The new MMI all‑in‑touch control unit comes with large touchpad at the base of the centre console. Other innovations include the expanded services from Audi connect, the Audi tablet for the rear seat passengers and the two sound systems with 3D audio (Bose and Bang & Olufsen depending on trim). Smartphone integration with Google Android Auto and Apple CarPlay is also new. Audi says the new Q7 is one of the first cars worldwide to offer these functions. Audi completely reengineered the suspension, changing front and rear components from double wishbone to a multilink architecture.
The all new Audi Q7 is rich on refinement and NVH having minimal noise
Most of the drive was done in the Alps region of Verbier beginning from the hanger at Sion airport right up to the world famous Verbier ski resort situated at a height of 1531 m above sea level. This big SUV has a cd value of just 0.32 and the first thing noted is that it has extremely well managed NVH levels. On the move, this car almost eerily quiet even at highway speeds with very little wind noise. The TFSI engine is quite powerful in torque delivery and along with the automatic gearbox, work seamlessly in tandem and we didn’t note any turbolag either. As part of the driving dynamics package, several menu driven options are available and when the Sport or Individual mode is selected, the engine mapping, gear holding pattern and steering weight change. Most of the driving was done on motorways and winding mountain roads in and around Verbier. The car feels confident with it brilliant chassis set-up. Despite its size, there’s no tendency of wallowing and the mass of the car isn’t felt. It also feels faster than the quoted figures. The gear selector, when pushed forward all the way, no longer selects park but reverse. The “park” button is integrated in the joystick like in a BMW and unless mastered, will frustrate many new owners so one has to get used to this system pretty fast.
In normal driving conditions, the torque split is tail-happy 40:60, but if conditions demand, the front end can take up to 70 percent of torque while the rear can cope with up to 85 percent. The centre differential is supported by ABS and stability control, which keeps the car in line by ever so slightly decelerating the wheels closest to the apex. The turn radius of this car has been reduced, thanks to the rear wheels also aiding the steering effort. Meanwhile, the lower centre of gravity and redesigned suspension ensures that it feels positively transformed and livelier. It is both comfortable and agile. The coolest feature that we experienced during the drive was the application of semi-autonomous systems, especially the predictive efficiency assistant. In this set-up, adaptive cruise control works with Google Maps and traffic-sign recognition technology to avoid unnecessary acceleration and braking manoeuvres. The diesel variant is also a delight to drive with extremely impressive acceleration qualities. Compared to the petrol TSFI, there’s a minor turbolag, noticeable only in sharp uphills or very fast corners.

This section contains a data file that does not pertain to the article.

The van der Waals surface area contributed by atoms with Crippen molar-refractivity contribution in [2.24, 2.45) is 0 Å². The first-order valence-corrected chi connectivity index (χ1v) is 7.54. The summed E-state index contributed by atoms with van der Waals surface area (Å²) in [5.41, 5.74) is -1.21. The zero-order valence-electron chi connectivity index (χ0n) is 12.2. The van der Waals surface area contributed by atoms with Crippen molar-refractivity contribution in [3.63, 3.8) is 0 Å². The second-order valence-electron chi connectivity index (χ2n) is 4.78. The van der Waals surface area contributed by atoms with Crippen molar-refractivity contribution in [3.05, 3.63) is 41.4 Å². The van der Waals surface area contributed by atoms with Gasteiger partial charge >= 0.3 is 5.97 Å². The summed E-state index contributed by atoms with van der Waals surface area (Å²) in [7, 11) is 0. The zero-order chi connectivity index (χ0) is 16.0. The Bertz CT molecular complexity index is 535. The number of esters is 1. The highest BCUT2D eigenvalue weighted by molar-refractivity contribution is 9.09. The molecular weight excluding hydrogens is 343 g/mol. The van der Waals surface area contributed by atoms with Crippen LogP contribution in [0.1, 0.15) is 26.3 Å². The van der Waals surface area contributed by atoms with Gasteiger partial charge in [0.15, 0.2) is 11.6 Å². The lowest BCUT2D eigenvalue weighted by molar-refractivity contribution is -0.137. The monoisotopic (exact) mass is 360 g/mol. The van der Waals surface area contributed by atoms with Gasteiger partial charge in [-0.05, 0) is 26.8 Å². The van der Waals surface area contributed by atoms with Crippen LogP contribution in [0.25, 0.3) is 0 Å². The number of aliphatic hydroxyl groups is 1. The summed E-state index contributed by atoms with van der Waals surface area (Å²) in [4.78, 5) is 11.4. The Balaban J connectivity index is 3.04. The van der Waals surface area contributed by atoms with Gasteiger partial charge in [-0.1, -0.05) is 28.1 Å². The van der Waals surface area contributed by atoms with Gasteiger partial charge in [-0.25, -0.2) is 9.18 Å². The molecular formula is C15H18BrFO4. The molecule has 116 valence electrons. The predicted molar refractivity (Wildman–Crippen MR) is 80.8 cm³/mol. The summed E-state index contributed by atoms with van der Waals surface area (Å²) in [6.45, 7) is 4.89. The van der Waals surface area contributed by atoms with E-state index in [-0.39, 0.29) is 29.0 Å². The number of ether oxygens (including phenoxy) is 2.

The new Audi Q7 is much more luxurious and competent. The wagon-like design will take time to sink in but there are some interesting styling cues that make it look quite attractive. At the same time Audi will also be looking at a new price point as Ingolstadt thinks that it does merit that increment. The all-new Audi Q7 looks quite promising and represents a great leap in the way Audi has evolved the SUV for its second innings.
* New lightweight platform makes it a breeze to drive with better fuel efficiency and responsive engines
* Top quality interiors with latest tech including new MMI system, Apple CarPlay and Android Auto
* High on safety and gets semi-autonomous systems such as adaptive cruise control
What’s Not So Cool
* The new styling will grow on you over time
* It will be significantly expensive than the outgoing Q7